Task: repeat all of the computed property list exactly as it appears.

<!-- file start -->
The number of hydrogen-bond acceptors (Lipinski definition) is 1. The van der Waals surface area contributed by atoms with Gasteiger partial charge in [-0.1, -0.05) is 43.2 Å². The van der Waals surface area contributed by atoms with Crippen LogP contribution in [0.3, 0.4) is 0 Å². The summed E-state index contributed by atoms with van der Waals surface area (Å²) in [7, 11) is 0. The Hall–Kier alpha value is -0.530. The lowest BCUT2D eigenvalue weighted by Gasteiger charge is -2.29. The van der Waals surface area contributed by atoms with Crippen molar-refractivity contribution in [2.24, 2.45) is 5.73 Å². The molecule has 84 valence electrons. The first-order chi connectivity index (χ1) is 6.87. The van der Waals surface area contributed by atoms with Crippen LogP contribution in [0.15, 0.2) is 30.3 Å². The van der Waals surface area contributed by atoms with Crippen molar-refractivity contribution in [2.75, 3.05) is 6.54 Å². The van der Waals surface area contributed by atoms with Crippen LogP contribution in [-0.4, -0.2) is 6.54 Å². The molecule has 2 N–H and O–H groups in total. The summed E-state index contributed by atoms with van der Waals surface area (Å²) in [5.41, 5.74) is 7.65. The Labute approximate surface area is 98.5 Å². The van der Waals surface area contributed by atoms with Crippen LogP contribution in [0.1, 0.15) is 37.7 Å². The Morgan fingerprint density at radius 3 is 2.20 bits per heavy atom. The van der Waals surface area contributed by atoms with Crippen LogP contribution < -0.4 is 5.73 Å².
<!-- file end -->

The number of hydrogen-bond acceptors (Lipinski definition) is 1. The van der Waals surface area contributed by atoms with Gasteiger partial charge in [-0.1, -0.05) is 43.2 Å². The van der Waals surface area contributed by atoms with Crippen LogP contribution in [0.3, 0.4) is 0 Å². The summed E-state index contributed by atoms with van der Waals surface area (Å²) in [7, 11) is 0. The Hall–Kier alpha value is -0.530. The lowest BCUT2D eigenvalue weighted by Gasteiger charge is -2.29. The van der Waals surface area contributed by atoms with Crippen molar-refractivity contribution in [2.24, 2.45) is 5.73 Å². The molecule has 84 valence electrons. The first-order chi connectivity index (χ1) is 6.87. The van der Waals surface area contributed by atoms with Crippen LogP contribution in [0.15, 0.2) is 30.3 Å². The van der Waals surface area contributed by atoms with Crippen molar-refractivity contribution in [2.75, 3.05) is 6.54 Å². The van der Waals surface area contributed by atoms with Crippen LogP contribution in [-0.4, -0.2) is 6.54 Å². The molecule has 2 N–H and O–H groups in total. The summed E-state index contributed by atoms with van der Waals surface area (Å²) in [5.41, 5.74) is 7.65. The Labute approximate surface area is 98.5 Å². The van der Waals surface area contributed by atoms with Crippen LogP contribution in [0.1, 0.15) is 37.7 Å². The Morgan fingerprint density at radius 3 is 2.20 bits per heavy atom. The van der Waals surface area contributed by atoms with Crippen LogP contribution < -0.4 is 5.73 Å².